On Feb. 7, 2008, a combustible dust explosion ripped through the Imperial Sugar Co. refinery in Port Wentworth, Ga., killing 14 employees and injuring dozens. The incident triggered $8 million in proposed OSHA fines, a Senate hearing, a renewed call for an OSHA standard and widespread concerns about combustible dust hazards. It also prompted Imperial Sugar to make some changes in its facilities and procedures — including outfitting all workers in fire-resistant (FR) clothing.

“Post-event, we have required all employees and visitors to the manufacturing areas to wear fire-resistant clothing. It’s a blanket requirement and one that is we believe quite conservative,” says Ron Allen, who joined Imperial Sugar as senior director of environmental, health, safety and quality in March 2009. “It’s probably unusual for a manufacturer of dry product to require fire-resistant clothing plant-wide for all employees.”

Scott Margolin, international technical director at Westex Inc., acknowledges that in the event of a combustible dust incident, some fatalities may be unavoidable because of explosions, entrapment or sustained fire. But “vastly more people” often are involved in the flash fire portion of the event, he says.

“If it doesn’t ignite your clothes, you’re probably going to live. And if it does, you’re probably not,” Margolin says. “FR clothing can make a huge contribution to worker safety in that area.”


On Oct. 21, 2009, OSHA published an Advance Notice of Proposed Rulemaking as an initial step in developing a standard to address the hazards of combustible dust. Ron Allen represented Imperial Sugar at OSHA’s Dec. 14, 2009, stakeholder meetings on this issue.

“We are strong advocates for an OSHA standard,” he says. “I came away [from the stakeholder meeting] with an appreciation that there are many different opinions that will influence the final standard.”

According to Allen, OSHA representatives “seemed to sincerely have an open mind and are listening to the various stakeholders as they attempt to put together this new standard.” He adds that he’d like to see a combustible dust standard with specification language as opposed to performance language.

“Performance standards are very attractive on the surface, but could be much more difficult to administer than a specification standard,” he points out. “We think that specification language actually serves as an education. It helps employers, particularly small employers, who may not have a great deal of technical resource to understand what they must do to protect their employees from combustible dust fires and explosions.”

“Combustible dust is a hot-button issue with OSHA and FR,” says Margolin, who also attended the December 2009 OSHA stakeholder meetings on the development of a combustible dust standard. “The first line of defense of any of these things is to engineer the hazard out or down,” he explains.

“Flame-resistant clothing, while it is admittedly the last line of defense after behavioral and engineering safety have been addressed, cannot and must not be overlooked. Just because a car has crumple zones and impact-absorbing bumpers and air bags does not mean you can forget to put on your seat belt,” Margolin says. “Same kind of logic.”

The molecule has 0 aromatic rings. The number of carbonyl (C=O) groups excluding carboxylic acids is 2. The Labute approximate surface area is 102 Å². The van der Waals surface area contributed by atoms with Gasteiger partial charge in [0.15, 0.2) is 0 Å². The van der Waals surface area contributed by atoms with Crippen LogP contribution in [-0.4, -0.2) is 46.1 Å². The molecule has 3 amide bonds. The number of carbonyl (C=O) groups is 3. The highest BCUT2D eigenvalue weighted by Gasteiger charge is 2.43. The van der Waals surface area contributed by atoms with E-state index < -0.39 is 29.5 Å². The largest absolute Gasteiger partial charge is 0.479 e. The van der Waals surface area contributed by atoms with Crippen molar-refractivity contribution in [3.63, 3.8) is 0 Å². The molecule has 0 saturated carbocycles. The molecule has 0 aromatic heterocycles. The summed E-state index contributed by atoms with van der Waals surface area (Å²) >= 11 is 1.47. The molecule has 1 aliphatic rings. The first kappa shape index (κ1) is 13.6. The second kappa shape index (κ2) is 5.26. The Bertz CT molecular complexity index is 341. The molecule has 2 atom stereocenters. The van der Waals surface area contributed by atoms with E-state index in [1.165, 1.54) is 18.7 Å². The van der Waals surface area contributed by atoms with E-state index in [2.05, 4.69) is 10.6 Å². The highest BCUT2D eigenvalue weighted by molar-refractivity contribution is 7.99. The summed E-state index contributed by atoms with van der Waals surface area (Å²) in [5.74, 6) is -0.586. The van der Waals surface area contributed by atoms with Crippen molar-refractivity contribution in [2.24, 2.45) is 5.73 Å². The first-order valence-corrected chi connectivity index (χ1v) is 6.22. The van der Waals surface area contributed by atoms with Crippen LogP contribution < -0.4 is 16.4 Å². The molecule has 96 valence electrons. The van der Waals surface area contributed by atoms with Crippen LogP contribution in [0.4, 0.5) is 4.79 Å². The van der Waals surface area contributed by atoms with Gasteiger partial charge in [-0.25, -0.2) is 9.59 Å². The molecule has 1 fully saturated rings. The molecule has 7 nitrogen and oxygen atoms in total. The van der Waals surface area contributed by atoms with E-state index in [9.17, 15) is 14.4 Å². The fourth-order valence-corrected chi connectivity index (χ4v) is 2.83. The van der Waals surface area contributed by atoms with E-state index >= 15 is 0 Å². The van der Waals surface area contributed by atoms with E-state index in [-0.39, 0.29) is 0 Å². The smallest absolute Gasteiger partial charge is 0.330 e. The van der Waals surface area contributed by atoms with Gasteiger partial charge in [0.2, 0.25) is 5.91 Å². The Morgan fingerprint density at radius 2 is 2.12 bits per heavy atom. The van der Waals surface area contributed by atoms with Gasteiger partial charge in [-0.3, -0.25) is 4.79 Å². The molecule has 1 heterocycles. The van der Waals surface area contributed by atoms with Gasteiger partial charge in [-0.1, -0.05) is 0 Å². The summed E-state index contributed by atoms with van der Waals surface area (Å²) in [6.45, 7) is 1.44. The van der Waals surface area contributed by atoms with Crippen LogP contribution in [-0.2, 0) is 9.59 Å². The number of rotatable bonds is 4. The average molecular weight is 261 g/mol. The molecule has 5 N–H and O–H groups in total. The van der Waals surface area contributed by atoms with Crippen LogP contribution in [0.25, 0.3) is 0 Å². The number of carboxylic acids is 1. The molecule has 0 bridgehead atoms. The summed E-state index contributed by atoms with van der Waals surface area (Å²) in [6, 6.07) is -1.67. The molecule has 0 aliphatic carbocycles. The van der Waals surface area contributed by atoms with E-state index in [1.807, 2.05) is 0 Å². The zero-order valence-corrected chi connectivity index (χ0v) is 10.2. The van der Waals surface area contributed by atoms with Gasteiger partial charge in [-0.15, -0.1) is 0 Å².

“OSHA has clearly embarked on a path that’s going to result in a rule on combustible dust,” says Margolin. The big questions to me seems to be about scope, and what language [of existing NFPA standards], if any, will make it in.”
According to Margolin, the meetings focused on existing NFPA consensus standards, the potential scope of a standard, economic impact and hazard mitigation. FR clothing also entered the discussion, particularly in terms of economic impact. Margolin is quick to point out just how cost-efficient FR clothing can be.

“Body burn is the second most expensive hospitalization in the U.S.,” he says. “Putting everybody who remotely needs FR clothing in it for the rest of their careers costs vastly less than the first year of medical expenses alone for the burn injuries that are already happening, much less the ongoing medical costs, insurance, workers compensation, counseling, fines and lawsuits.”

Overall, Margolin was encouraged by what he calls an obvious intent to develop and implement a standard for combustible dust. “It’s not a matter of if but when they will put out a rule on combustible dust,” he says.

The types of dust identified by OSHA as being likely to cause dust deflagrations, other fires, or explosions include but are not limited to:

  •  Metal dust such as aluminum and magnesium.
  • Wood dust
  • Coal and other carbon dusts
  • Plastic dust and additives
  • Biosolids
  • Other organic dust such as sugar, flour, paper, soap, and dried blood.
  • Certain textile materials.

The industries that handle these combustible dusts include, but are not limited to:

  • Agriculture
  • Food Products
  • Chemicals
  • Textiles
  • Forest and furniture products
  • Metal processing
  • Tire and rubber manufacturing plants
  • Paper products
  • Pharmaceuticals
  • Wastewater treatment
  • Recycling operations (metal, paper, and plastic.)
  • Coal dust in coal handling and processing facilities.

If your industry falls into one of these categories you should probably start a process to determine if you have a potential problem waiting to happen and figure out a course of action. Eventually OSHA will make a rule and being ahead of the curve will put you in a good position.

Excerpts from January 2010 EHS Today magazine article by Laura Walter